Lake Powell: 4th Driest Year on Record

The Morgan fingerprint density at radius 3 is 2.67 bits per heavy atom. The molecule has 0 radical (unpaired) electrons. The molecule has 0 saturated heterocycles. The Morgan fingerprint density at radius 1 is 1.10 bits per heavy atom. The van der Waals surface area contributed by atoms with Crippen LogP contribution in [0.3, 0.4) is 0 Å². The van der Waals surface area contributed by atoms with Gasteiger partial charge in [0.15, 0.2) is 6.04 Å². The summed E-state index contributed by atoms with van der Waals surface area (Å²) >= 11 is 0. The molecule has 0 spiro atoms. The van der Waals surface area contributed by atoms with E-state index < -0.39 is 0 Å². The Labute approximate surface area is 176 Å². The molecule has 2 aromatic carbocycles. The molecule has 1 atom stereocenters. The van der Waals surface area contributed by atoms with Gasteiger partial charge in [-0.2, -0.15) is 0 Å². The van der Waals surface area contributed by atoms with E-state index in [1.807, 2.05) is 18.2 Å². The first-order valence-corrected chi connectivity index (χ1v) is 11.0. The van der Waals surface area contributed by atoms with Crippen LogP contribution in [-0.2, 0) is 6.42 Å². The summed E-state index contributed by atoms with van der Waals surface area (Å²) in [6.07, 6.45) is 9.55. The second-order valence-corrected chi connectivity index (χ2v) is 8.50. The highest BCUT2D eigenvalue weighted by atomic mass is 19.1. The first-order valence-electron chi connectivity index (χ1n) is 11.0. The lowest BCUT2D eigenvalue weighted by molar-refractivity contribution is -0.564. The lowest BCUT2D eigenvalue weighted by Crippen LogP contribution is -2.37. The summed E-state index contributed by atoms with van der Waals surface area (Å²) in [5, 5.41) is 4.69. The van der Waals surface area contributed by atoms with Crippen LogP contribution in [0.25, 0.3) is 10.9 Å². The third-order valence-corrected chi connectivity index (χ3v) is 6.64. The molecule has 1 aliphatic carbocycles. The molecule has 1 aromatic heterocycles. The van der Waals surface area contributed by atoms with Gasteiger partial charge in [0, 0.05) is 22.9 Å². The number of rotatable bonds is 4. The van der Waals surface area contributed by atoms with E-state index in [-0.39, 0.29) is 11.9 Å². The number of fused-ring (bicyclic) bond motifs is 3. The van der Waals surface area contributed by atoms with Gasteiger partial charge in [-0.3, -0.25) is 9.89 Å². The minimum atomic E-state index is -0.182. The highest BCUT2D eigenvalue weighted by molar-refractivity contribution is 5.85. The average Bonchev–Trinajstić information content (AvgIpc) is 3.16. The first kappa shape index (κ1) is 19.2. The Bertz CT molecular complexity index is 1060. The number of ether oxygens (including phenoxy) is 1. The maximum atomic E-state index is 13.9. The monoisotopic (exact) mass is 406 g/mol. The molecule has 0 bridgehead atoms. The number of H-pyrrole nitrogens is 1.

According to a November Summit Voice article, the past water year--October 1, 2012 to September 30, 2013, was the fourth-driest on record for the Colorado River Basin as measured at Lake Powell. Overall water storage in the Colorado River Basin in the last 14 years has ranged from a high of 94 percent of capacity in 2000 to the present low of 50 percent at the start of the 2014 water year. In a recent update, the U.S. Bureau of Reclamation (BOR) reported that total inflow for the water year was just 5.12 million acre-feet, just 47 percent of average. Water years 2002, 1977, and 2012 were drier, receiving 2.64 maf, 3.53 maf, and 4.91 maf, respectively. Lake Powell has only seen above-average inflows in three of the past 14 years. Some studies have suggested Lake Powell may continue dropping for years to come. Research published by the U.S. Forest Service Rocky Mountain Research Station this year found that “Lakes Powell and Mead are projected to drop to zero and only occasionally thereafter add rather small amounts of storage before emptying again.” Last summer, the BOR announced it will probably have to cut deliveries to the Lower Basin states in the next couple years.